One holdout was the University of North Dakota, which became embroiled in a messy court and legislative battle over the Fighting Sioux nickname. The university is expected to go without a nickname until 2015.

The National Congress of American Indians estimates that 2,000 sports teams have changed their Native American nicknames in the last 35 years, including 28 high schools that used to be called the Redskins. About 1,000 teams retain some sort of Native American-themed name, the organization says.

“It's a slow course,” Zendejas says. “The numbers are changing daily.”

Zendejas scoffs at notions that team names like Redskins and Indians, or mascots decorated with feathers, are a way to honor Native Americans. “People always say that,” he says. “It irritates me to no end that they can't see through their ignorance.”

Ouampi still lives in Roitstein's home.

After graduating from UNO, Roitstein worked 40 years for the Boy Scouts, an organization that incorporates Native American influences in its programs. He wore the costume for scouting activities but put it away around the time he retired as executive of the scout's Mid-America Council in Omaha.

Today, it remains as a relic of traditions that have long since passed. “To this day, I love that tradition,” he says. “I hated to see it go.”

Roitstein believes the university enjoyed a sense of school spirit — he says Ouampi is a combination of OU and a Native American word for spirit – that was hard to replace. He lumps Mavericks in there with other school nicknames in the state that just don't do it for him.

“It's hard to have much excitement about a stalk of corn,” he says.

Asked if he would want to keep the Indians name today, he says it would be better to defer to those who find it objectionable.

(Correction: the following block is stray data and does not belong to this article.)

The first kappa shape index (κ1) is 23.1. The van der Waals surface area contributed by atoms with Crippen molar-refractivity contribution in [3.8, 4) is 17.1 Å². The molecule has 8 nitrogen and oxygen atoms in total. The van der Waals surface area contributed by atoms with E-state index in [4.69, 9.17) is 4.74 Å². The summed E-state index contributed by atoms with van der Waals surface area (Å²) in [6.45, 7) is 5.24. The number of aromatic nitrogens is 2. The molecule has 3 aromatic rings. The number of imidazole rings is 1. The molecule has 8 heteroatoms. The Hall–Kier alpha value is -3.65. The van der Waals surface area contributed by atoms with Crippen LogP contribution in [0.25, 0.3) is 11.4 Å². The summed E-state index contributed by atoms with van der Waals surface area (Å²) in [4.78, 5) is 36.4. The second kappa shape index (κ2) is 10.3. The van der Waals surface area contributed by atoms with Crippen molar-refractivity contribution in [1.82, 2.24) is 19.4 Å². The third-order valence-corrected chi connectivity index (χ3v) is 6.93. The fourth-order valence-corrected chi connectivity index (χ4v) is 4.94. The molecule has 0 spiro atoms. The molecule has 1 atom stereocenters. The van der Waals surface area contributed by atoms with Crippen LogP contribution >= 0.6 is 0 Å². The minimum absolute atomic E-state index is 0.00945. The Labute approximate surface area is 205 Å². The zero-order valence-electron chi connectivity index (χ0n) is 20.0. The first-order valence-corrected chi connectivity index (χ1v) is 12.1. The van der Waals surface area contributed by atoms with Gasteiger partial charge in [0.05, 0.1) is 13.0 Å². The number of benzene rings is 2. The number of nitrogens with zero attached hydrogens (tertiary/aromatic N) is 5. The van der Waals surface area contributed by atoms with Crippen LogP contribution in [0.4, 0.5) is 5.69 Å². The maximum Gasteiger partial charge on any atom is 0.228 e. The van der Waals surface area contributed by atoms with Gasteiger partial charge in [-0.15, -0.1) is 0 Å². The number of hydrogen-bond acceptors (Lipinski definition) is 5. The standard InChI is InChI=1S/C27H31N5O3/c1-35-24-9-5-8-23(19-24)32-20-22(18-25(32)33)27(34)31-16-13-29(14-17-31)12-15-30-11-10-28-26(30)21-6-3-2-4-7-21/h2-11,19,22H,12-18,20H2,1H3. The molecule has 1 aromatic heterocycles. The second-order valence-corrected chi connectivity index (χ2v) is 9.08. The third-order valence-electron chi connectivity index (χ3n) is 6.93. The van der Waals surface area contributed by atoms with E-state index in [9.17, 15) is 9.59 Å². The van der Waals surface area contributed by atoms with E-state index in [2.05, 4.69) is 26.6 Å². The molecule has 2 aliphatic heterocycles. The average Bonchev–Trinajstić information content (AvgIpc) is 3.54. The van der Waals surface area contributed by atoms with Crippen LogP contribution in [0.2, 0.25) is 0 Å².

“If I was in charge of making that decision, I would let the Native Americans determine that. You have to be respectful,” he says. “I don't think I would be the right person to ask.”

Zendejas says he feels a sense of pride in working for a university that was among the first in the nation to abolish its Native American nickname.

Stanford also switched its team name in the early 1970s, going from the Indians to the Cardinal. After suggesting a steaming manhole cover or a French fry, students at the California campus settled on a tree for its mascot.

UNO students picked the Mavericks over Unicorns, Roadrunners and Demons.

“That's something positive,” Zendejas says. “That's a prime example of how we can move on.”

Zadina moved on to a successful career as a neuroscientist at Tulane University in New Orleans. He led a research team that discovered naturally occurring compounds in the brain, which could lead to new drugs that relieve pain without as much risk of addiction.

With UNO now having played as the Mavericks longer than any other school nickname, Zadina says the battle to abolish the Indian ranks right up there with his other accomplishments.

“I'm actually quite proud of it,” he says. “It was the right thing to do. A number of us took up the cause and fought for it. I feel like with this controversy over the Redskins, UNO should be proud of being a leader on this issue.”

Even better, his alma mater didn't become the Unicorns. “I could have been blamed for that,”
he says.


Name Games